How to play

Step 1: Select the teams and the parameters

Choose your red and blue team. You can also change the number of clicks a game takes---I would recommend numbers between 90 and 180, however.

Experienced players may adjust more parameters

Confirm your choices by clicking on the "new game" button.

All these parameters remain constant during the game.

Step 2: Choose the coaches and the strategies

For both the red and the blue team you may select a computer coach. If you choose to coach one of the teams, choose "no Help", if you play against another human, choose "no Help" for both teams. If you choose computer coaches for both teams, these is almost nothing you have to do during the game---it will play for you.

There are several computer coaches and several strategies available. ...... The depth indicates how direct the team is going to play, how many clicks you are willing to allow between ball possession and shoot of the corresponding team. If the depth is too low, players may shoot even when not positioned well, or even with low strength. If the depth is too high, the team may pass and pass and pass without coming to a shoot for a long time.

You can change the coach and the strategy anytime during the game, by selecting another one and clicking the "change blue coach" or "change red coach" buttons.

Step 3: Start the game by clicking the "Start Game" button

Step 4: Play

A red team (to the left) is playing against a blue team (right) on the field. Each time, either

What to do during red or blue phases

When a team, say the red one, gets ball possession from the other team, the first two clicks are for moving one player (running). You select the corresponding player by clicking on him or her. The player gets a yellow background. With the next click, you indicate where the player should move. Note that players cannot move to close to players of the opposite team, that players can not move to far away from the original position (indicated by a circle in the corresponding color), and also cannot move too far in one step.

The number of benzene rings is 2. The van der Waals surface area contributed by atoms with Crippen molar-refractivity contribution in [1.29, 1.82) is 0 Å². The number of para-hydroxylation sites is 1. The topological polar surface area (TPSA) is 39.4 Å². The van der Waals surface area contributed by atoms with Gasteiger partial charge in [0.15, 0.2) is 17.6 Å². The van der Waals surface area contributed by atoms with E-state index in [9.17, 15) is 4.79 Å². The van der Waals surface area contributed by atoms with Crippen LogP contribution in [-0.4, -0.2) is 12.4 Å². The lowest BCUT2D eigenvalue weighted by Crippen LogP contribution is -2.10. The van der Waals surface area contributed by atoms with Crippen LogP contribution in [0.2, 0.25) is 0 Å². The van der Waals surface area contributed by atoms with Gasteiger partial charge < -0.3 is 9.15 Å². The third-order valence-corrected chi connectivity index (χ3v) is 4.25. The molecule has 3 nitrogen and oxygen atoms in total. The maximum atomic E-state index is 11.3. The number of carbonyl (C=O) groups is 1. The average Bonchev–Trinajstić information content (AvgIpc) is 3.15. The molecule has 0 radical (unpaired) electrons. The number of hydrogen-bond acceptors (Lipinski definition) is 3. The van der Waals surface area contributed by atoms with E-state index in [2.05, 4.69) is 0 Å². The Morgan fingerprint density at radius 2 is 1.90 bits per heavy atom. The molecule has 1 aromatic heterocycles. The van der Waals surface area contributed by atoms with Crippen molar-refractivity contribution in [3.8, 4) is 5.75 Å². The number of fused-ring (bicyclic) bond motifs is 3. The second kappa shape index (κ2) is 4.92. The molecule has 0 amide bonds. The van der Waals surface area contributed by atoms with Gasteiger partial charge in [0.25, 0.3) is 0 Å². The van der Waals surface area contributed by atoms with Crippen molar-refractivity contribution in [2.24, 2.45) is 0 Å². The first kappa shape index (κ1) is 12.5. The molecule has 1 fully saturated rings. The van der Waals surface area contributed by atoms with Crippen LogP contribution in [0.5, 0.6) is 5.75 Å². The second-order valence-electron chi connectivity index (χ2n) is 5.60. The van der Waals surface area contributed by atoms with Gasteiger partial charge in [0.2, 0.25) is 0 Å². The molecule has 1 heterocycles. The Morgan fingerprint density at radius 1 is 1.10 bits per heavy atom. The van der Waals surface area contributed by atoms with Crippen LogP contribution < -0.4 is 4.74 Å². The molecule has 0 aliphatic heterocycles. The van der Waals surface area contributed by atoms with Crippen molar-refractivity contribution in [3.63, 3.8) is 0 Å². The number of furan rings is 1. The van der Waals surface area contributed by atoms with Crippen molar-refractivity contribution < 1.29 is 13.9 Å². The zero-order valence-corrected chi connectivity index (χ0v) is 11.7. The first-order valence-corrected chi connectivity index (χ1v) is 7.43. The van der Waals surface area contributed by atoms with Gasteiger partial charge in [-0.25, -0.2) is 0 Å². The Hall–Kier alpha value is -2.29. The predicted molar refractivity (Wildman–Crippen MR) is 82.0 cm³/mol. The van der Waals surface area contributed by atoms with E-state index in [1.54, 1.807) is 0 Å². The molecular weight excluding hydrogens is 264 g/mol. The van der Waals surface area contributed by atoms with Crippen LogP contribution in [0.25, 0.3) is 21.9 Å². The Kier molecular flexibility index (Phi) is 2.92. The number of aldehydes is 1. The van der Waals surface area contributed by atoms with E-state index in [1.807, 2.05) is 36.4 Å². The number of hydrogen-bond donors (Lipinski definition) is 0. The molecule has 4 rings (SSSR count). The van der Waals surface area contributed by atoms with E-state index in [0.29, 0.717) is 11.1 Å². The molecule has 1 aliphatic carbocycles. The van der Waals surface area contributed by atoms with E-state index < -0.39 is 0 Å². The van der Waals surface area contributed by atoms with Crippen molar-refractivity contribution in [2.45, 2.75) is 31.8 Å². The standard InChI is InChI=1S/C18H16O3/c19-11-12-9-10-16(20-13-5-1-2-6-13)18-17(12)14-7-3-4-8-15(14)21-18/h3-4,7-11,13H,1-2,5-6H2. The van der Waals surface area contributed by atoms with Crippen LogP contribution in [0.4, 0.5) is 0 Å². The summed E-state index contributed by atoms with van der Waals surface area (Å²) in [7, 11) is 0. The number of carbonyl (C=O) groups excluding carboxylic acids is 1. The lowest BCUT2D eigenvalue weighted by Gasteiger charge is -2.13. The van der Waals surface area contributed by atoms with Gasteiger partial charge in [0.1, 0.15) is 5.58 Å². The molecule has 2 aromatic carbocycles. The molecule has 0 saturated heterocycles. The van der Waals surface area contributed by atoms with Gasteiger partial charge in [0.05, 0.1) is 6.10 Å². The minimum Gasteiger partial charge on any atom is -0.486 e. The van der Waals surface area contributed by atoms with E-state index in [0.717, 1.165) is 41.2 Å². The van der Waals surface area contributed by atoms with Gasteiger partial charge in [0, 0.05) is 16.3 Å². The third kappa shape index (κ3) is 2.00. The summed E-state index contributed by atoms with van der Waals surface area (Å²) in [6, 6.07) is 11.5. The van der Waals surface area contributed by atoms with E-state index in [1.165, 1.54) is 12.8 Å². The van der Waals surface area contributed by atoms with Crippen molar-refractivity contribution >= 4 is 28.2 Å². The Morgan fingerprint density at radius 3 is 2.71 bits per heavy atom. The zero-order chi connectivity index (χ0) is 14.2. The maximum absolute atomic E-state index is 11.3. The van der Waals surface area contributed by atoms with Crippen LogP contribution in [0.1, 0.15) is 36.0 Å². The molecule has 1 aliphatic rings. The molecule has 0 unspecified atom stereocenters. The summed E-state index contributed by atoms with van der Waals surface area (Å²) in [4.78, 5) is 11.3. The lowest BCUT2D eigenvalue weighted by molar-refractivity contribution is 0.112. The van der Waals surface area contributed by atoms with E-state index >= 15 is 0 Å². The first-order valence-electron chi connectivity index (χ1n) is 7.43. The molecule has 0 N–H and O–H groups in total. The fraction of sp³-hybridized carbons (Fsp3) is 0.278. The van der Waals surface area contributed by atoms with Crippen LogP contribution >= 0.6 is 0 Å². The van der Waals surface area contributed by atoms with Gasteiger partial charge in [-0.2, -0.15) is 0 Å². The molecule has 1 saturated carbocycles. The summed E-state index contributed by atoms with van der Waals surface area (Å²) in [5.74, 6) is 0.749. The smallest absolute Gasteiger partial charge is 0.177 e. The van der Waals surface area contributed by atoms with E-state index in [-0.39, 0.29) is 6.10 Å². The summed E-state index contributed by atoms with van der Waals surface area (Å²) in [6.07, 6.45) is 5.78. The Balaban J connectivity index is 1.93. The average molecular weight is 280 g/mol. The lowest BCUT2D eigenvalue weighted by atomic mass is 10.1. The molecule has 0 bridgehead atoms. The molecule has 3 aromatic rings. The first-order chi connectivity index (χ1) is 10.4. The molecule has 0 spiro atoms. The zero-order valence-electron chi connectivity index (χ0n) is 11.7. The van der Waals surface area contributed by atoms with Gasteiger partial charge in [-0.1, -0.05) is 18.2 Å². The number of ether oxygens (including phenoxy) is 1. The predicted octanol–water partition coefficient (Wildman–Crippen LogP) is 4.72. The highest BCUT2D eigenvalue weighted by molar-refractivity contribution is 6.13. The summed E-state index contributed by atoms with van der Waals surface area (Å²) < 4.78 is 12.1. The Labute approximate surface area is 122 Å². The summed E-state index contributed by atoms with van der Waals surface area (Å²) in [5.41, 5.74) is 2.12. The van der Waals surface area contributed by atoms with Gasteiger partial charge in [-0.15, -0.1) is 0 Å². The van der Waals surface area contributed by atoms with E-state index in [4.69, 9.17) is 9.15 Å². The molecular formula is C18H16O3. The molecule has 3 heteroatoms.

After these two clicks, all remaining clicks are for passing or shooting. The player possesing the ball can either 

What to do during breaks

The game is interrupted after 45 minutes and after each goal, but you can interrupt the game at any time by clicking the "timeout" button.

If the game is interrupted, both players can exchange players (by clicking them off and on) or change the position of the players slightly (by dragging) around the corresponding circle, which indicates the natural position. The number of players you can exchange is fixed (5) and also the number of exchanges you can make during each break. If these numbers are exceeded, the exchange and moving will no longer work.

Player Strength

The strengths of each player is composed by the following::

The strength is the product of the second and the third number---the number shown. .

Whether or not an action like a pass or a shoot is successful or intercepted depends on

For the left team, you may decide to choose a computer trainer, either to suggest moves (if a human trains the team) or to decide what to do in each step if you are playing alone (training the team to the right). You may choose between 3 trainers and different depth levels. You may change this setting throughout the game---just click the "change Trainer" button.

By changing the number in the field left of the "GG" button, you can choose how many clicks a game has.

If a game is over but a draw and you need a decision, click on the "GG" (golden goal) button, that allows you to play on until the next goal.


A statistic for all players is conducted, below the playing area. For each player 5 numbers are shown:

  1. The first column shows the number of passes,
  2. the second column shows the percentage of successful passes,
  3. the third column shows the number of attempted shots,
  4. the fourth column shows the percentage of successful shots. ...
  5. The fifth column shows the number of intercepts..


How it works under the surface
How the computer coaches work

Erich Prisner, October 2002